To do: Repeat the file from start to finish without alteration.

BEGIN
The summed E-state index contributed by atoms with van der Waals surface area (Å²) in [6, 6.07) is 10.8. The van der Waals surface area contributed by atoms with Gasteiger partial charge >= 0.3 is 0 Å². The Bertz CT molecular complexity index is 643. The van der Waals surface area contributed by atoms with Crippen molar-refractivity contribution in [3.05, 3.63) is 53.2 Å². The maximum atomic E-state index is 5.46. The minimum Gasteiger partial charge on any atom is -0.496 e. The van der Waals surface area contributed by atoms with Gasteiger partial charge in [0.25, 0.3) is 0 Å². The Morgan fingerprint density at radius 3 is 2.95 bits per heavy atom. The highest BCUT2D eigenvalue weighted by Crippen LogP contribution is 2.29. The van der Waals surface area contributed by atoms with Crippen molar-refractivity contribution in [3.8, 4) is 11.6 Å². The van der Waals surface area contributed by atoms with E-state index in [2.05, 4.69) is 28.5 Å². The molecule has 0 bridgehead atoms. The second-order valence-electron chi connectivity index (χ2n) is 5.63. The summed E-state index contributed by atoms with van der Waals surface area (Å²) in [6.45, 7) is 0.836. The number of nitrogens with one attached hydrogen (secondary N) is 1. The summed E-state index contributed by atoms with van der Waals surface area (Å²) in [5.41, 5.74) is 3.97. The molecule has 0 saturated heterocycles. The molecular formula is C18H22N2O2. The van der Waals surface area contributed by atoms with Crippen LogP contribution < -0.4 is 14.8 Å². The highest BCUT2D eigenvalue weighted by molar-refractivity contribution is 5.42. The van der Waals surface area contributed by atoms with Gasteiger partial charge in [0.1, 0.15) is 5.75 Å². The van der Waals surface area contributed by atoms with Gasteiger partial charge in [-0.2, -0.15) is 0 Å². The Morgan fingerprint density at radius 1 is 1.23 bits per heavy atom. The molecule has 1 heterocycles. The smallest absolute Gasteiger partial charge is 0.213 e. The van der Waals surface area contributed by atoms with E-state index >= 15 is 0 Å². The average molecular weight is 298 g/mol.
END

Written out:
The summed E-state index contributed by atoms with van der Waals surface area (Å²) in [6, 6.07) is 10.8. The van der Waals surface area contributed by atoms with Gasteiger partial charge >= 0.3 is 0 Å². The Bertz CT molecular complexity index is 643. The van der Waals surface area contributed by atoms with Crippen molar-refractivity contribution in [3.05, 3.63) is 53.2 Å². The maximum atomic E-state index is 5.46. The minimum Gasteiger partial charge on any atom is -0.496 e. The van der Waals surface area contributed by atoms with Gasteiger partial charge in [0.25, 0.3) is 0 Å². The Morgan fingerprint density at radius 3 is 2.95 bits per heavy atom. The highest BCUT2D eigenvalue weighted by Crippen LogP contribution is 2.29. The van der Waals surface area contributed by atoms with Crippen molar-refractivity contribution in [3.8, 4) is 11.6 Å². The van der Waals surface area contributed by atoms with E-state index in [2.05, 4.69) is 28.5 Å². The molecule has 0 bridgehead atoms. The second-order valence-electron chi connectivity index (χ2n) is 5.63. The summed E-state index contributed by atoms with van der Waals surface area (Å²) in [6.45, 7) is 0.836. The number of nitrogens with one attached hydrogen (secondary N) is 1. The summed E-state index contributed by atoms with van der Waals surface area (Å²) in [5.41, 5.74) is 3.97. The molecule has 0 saturated heterocycles. The molecular formula is C18H22N2O2. The van der Waals surface area contributed by atoms with Crippen LogP contribution < -0.4 is 14.8 Å². The highest BCUT2D eigenvalue weighted by molar-refractivity contribution is 5.42. The van der Waals surface area contributed by atoms with Gasteiger partial charge in [0.1, 0.15) is 5.75 Å². The van der Waals surface area contributed by atoms with Gasteiger partial charge in [-0.2, -0.15) is 0 Å². The Morgan fingerprint density at radius 1 is 1.23 bits per heavy atom. The molecule has 1 heterocycles. The smallest absolute Gasteiger partial charge is 0.213 e. The van der Waals surface area contributed by atoms with E-state index >= 15 is 0 Å². The average molecular weight is 298 g/mol.